Texas Senate bill aims to increase criminal penalties for catalytic converter thieves

There was powerful testimony from the wife of a Texas deputy who was shot and killed trying to stop catalytic converter thieves.

It's an attempt to curb a problem that's growing more frequent and more dangerous. The catalytic converters are being stolen because of the value of their parts.

The Texas Senate Committee on Criminal Justice met Tuesday, hearing from the bereaved wife as they debate increased penalties for criminals stealing for the highly sought-after parts.

A law enforcement official who works in the Metal Theft Unit testified that for the last three years all he's been investigating are catalytic converter thefts. He calls the problem a nightmare.

But the most powerful testimony came from the wife of a fallen Harris County deputy.

The underside of a Toyota Prius where a catalytic converter was stolen by thieves, at Militoâs Auto Repair in Lincoln Park on Aug. 24, 2022. (Victor Hilitski/Chicago Tribune/Tribune News Service via Getty Images)

With her daughter by her side, Flor Almendarez spoke publicly for the first time about the death of her husband, Harris County Sheriff’s Deputy Darren Almendarez. Last April, he was fatally shot in the parking lot of a grocery store by a trio trying to steal the catalytic converter from his truck. Flor watched her husband die.

"When we held on to each other, he just told me I can't breathe and that he loved me. We kissed, and that was his last breath," she recalled.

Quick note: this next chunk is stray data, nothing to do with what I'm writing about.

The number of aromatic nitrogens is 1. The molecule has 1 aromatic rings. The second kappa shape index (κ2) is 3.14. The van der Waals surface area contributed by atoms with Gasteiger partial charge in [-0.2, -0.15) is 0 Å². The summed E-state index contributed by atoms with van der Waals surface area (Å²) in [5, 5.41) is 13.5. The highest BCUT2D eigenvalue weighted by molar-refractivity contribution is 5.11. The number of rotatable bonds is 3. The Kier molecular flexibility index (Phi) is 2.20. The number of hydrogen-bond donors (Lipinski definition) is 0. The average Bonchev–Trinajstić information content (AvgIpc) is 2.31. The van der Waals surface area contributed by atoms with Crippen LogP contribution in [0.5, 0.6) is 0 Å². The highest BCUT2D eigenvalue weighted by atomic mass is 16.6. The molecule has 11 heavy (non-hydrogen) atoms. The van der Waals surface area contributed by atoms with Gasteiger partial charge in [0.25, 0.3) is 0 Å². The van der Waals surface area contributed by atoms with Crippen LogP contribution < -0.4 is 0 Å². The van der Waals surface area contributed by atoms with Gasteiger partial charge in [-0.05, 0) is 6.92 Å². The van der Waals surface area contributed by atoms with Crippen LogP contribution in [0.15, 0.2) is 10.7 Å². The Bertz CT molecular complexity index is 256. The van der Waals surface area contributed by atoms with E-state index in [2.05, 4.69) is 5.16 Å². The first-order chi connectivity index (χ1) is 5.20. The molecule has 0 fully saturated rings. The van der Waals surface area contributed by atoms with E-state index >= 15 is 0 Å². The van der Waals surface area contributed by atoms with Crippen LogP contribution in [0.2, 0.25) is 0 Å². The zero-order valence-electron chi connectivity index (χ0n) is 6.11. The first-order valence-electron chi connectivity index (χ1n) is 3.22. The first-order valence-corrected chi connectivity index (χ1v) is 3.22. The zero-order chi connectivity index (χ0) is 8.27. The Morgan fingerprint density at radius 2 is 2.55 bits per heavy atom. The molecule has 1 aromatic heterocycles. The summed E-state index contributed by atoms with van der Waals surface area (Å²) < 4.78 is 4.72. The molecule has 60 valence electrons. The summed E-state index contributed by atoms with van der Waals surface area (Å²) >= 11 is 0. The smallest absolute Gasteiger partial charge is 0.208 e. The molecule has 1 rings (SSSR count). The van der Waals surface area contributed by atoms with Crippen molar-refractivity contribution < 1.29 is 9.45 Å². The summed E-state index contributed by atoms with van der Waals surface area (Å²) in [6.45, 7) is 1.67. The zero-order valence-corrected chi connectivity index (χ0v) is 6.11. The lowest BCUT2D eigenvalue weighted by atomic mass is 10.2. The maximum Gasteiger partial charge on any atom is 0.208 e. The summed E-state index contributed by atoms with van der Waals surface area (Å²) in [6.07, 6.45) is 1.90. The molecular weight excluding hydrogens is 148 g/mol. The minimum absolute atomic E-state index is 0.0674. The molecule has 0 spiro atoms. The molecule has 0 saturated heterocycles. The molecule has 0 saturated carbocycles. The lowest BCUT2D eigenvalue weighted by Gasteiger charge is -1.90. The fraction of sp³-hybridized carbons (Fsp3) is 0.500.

The committee is considering several bills aimed at increasing criminal penalties for thieves who steal catalytic converters.

"People are being killed," said State Senator Mayes Middleton (R-Galveston). "This is an issue that's wreaking havoc in our communities. It's wreaking havoc on public safety." 

Senate Bill 432 would make it a state jail felony for anyone who is found in possession of a stolen catalytic converter. So even if a thief isn't caught in the act, there would still be consequences. The bill does have protections for special circumstances.

"For businesses that are regularly and in good faith in possession of catalytic converters in the course of their normal course and operation of business such as repair shops, metal recycling," Middleton said.

Catalytic converter thefts have become a big issue in major cities across the state.

"And over the last three years, 24/7 that's all I've dealt with is catalytic converters. It's nightmare," said Harris County Sheriff’s Office Sgt. Fred Parsons.

It’s prompting state lawmakers to file layers of legislation this session.


VIDEO: Man confronts suspect who was stealing catalytic converter in Dallas

A Dallas man confronted a suspect who appeared to be in the middle of stealing a catalytic converter from his van last week.

State Senate Chair John Whitmire says the bills will be organized under Senate Bill 224 and added that it has large bipartisan support.

Flor wanted to testify before lawmakers, hoping her husband's death wasn't in vain.

"My husband gave up his life for me, and not just for me, for the community," she said.

Following Flor's powerful testimony, the committee voted unanimously to send the catalytic converter bill to the full senate with a favorable recommendation.